Where shall we dine? What fray was here? Yet tell me not, for I have heard it all. Here's much to do with hate, but more with love. Why then, O brawling love, O loving hate, O anything, of nothing first create! This love feel I, that feel no love in this. Dost thou not laugh? Like any mooning adolescent, Romeo exaggerates his feelings, calling out "alas" and "O me" to his friend Benvolio, then in the next breath asking "where shall we dine," and in the next bemoaning the "brawling love.

Shakespeare begins the play with one of the most major flaws, violence. He opens the play with the servants of the two households, the Capulets and the Montagues, taunting and fighting with each other over their name. Was it that the servants, or was it that the whole atmosphere of the town of Verona, itself was violent?

The townsfolk themselves blood-thirsty to see a fight, and a prince that lacks authority to prevent it from happening. Until he exiles Romeo for the death of Tybalt, after Tybalt slain Mercutio.

It has been said throughout time that it is in human nature to be violent. The major flaw that contributed to the deaths of Romeo and Juliet was a love of violence: Violence pervades the city, plagues the Capulet and Montague families, and ultimately causes the deaths of Mercutio and Tybalt.

At the very beginning of the play, for instance, violence threatens to engulf the whole city of Verona. Sampson, a servant of the Capulets, starts a fight with Abram, a Montague servant, by obscenely biting his thumb at him. With that, shouting "Strike! Down with the Capulets! Down with the Montagues 1. As if to emphasize the fact that the violence stems from the Capulet and Montague family feud, it is the heads of the two families who now join in the fight.

By Act 5, scene 5 of the play, Romeo and Juliet have met their fated demise. The "star-crossed" love of the two youths has been brought to an abrupt end. But can it all be blamed on fate? It is clear to me that the error is truly in the hand of Tybalt, with his penchant for hostility; Lady Capulet, having remained cold and distant, not forming a relationship of any sort with her daughter; and finally, Friar Lawrence, his arrogance somehow fooling him into believing that he alone had the power to end a family feud that had been brewing for years.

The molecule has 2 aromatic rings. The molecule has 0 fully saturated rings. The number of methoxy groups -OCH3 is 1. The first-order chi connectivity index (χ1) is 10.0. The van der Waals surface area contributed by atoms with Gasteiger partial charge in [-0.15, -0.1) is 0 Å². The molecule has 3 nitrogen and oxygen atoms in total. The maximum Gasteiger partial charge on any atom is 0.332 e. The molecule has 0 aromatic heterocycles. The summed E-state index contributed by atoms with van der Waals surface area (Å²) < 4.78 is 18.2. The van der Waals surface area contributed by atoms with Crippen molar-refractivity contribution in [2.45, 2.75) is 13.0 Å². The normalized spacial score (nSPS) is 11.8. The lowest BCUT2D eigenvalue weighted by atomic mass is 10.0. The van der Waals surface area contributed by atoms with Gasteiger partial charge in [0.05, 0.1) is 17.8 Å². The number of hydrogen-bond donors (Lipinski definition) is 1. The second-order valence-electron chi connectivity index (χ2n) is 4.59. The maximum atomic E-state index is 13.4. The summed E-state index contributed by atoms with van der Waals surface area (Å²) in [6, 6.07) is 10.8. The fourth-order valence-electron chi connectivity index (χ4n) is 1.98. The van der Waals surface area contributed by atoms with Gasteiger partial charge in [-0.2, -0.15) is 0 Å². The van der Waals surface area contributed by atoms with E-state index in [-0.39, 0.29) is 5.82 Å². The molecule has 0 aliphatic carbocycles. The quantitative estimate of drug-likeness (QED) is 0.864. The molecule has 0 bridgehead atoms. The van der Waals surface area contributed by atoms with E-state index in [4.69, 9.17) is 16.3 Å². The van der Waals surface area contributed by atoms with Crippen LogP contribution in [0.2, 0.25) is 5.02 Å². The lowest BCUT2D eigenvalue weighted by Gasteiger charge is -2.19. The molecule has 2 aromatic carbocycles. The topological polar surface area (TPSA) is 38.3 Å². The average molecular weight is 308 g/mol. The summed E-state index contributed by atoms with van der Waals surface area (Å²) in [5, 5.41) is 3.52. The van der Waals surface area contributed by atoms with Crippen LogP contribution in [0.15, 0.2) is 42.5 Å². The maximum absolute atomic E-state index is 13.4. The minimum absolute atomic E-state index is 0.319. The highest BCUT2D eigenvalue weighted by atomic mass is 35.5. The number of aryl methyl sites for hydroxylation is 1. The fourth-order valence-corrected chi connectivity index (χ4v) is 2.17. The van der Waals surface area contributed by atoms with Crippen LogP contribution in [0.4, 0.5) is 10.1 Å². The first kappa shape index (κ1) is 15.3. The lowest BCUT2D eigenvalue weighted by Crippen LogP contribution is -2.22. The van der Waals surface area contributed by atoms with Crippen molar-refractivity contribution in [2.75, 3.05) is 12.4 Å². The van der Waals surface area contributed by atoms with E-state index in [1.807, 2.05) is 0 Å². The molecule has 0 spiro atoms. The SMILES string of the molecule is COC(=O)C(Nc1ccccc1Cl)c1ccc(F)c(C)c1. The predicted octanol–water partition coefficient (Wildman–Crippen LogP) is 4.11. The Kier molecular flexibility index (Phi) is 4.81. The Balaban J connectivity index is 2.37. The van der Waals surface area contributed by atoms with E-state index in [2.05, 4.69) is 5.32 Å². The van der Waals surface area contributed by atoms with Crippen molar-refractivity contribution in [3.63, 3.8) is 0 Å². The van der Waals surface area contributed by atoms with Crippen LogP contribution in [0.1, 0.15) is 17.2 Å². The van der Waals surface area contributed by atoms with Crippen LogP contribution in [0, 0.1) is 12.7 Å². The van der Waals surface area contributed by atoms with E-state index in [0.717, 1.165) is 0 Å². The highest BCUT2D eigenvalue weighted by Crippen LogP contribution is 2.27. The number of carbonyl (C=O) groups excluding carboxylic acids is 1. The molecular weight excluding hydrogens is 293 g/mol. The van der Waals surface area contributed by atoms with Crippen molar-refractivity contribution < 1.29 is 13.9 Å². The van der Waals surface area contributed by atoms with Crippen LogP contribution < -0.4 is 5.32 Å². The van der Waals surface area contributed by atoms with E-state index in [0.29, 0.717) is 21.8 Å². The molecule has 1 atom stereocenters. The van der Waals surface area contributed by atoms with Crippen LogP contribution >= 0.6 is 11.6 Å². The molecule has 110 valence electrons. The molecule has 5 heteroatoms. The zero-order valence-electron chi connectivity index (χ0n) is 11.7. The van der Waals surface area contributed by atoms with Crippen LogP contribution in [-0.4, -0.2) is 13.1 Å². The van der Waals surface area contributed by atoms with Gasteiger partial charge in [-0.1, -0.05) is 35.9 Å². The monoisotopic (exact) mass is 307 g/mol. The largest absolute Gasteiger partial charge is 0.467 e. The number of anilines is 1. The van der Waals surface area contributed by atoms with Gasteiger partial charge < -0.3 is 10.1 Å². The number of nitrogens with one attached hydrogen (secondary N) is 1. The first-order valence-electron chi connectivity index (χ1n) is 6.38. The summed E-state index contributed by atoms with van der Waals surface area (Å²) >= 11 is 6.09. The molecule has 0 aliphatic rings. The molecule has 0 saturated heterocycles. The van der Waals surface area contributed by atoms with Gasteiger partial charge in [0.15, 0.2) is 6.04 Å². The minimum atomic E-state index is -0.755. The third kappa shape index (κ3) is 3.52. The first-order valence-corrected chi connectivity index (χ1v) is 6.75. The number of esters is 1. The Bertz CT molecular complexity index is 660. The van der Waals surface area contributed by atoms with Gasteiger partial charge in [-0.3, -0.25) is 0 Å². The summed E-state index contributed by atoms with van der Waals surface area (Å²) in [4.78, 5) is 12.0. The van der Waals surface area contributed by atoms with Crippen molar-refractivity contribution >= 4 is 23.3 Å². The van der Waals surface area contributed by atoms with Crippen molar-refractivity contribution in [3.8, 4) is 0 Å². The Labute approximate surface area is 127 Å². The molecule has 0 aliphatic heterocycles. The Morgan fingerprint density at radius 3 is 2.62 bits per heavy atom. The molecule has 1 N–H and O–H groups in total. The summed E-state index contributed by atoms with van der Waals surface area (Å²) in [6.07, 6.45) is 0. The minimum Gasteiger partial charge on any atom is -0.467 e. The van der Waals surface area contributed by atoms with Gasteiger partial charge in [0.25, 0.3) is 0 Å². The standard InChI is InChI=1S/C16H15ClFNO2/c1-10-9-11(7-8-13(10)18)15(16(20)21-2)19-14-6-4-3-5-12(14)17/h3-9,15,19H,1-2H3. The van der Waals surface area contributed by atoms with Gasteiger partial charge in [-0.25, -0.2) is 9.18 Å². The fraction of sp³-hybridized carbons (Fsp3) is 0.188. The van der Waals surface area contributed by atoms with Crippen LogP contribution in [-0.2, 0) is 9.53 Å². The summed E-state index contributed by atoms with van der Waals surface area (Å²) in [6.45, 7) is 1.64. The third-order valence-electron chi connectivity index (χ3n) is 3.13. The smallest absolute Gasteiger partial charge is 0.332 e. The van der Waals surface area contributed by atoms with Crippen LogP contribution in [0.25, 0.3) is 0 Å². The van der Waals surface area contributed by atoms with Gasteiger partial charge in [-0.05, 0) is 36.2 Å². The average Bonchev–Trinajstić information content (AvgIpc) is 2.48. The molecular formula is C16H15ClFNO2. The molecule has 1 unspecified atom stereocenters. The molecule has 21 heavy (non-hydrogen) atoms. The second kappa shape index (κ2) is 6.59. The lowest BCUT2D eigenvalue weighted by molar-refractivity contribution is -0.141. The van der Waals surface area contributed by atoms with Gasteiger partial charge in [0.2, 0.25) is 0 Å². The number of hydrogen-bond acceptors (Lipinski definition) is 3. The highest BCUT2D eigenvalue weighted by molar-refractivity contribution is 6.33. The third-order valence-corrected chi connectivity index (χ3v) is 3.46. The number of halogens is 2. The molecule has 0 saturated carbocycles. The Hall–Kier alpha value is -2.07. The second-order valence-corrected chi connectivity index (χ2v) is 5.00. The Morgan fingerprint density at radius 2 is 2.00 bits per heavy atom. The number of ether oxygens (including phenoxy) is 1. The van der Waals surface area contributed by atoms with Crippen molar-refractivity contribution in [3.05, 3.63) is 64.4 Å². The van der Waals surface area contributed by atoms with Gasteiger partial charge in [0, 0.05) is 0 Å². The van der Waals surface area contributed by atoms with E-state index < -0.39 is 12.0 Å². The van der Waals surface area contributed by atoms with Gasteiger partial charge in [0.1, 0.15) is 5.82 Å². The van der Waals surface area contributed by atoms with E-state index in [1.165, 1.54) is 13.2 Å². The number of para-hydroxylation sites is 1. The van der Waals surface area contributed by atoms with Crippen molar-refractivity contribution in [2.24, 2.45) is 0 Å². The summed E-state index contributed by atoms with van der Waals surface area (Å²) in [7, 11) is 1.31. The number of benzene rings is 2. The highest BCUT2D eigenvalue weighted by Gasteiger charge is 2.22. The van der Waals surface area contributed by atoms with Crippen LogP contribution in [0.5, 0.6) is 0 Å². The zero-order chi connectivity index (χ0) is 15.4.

Let's start with Tybalt. Tybalt is a hateful instigator whose hostility leads not only to the deaths of Romeo and Juliet, but to that of Mercutio as well and eventually, his own. While others are trying desperately to calm the situation, Tybalt is always the first to step in and bring it back to a fury.

In response to Benvolio's attempt to bring the very first altercation of the play to a stop, Tybalt replies, " talk of peace? I hate the word, as I hate hell, all Montagues, and thee" 1.

  1. The major causes for the deaths of Romeo and Juliet were flaws in the main characters and the problems that these flaws caused for the young lovers. Benvolio persuades Romeo to go to the party to get his mind off Rosaline.
  2. A number of flaws contributed to their deaths, but the major ones were individual pride and arrogance, violence that pervaded Verona, and lack of communication between family members. Hours after stating marriage was not something she ever intended to do, Juliet sees Romeo and it's love at first sight.
  3. Lady Capulet tells Juliet that Paris will be at the party tonight, and that he would make a fine husband.
  4. Act IV, Scene iii Juliet tells her mother and the Nurse that she does not need any more help and that she wishes to be left alone. Capulet and Montague shake hands and end the feud that caused so many innocent people to die.

He refuses to "endure" 1. The final straw comes when Romeo, just married, is greeted by Tybalt with, "Romeo, the love I bear thee can afford no better term than this: Romeo tries to ignore it, not able to explain why he refuses to defend himself; this causes Mercutio to step up instead, which leads to his death.

  1. Friar Lawrence tries to talk some sense into Romeo by reminding him that he could have been murdered for his actions. He hopes that in uniting the young lovers in marriage, he will bring the feuding families together and stop the senseless violence being caused by the feud.
  2. At the light of day, Romeo is to flee to Mantua, where he will wait until Friar Lawrence can put an end to the familial feuds. He takes great joy in fighting, especially when he fights with the hated Montagues and of course Romeo.
  3. Ever the melancholy one, Romeo replies that he is too depressed to dance. Romeo, of course, is guilty of this haste as well, having just moments before also committed suicide.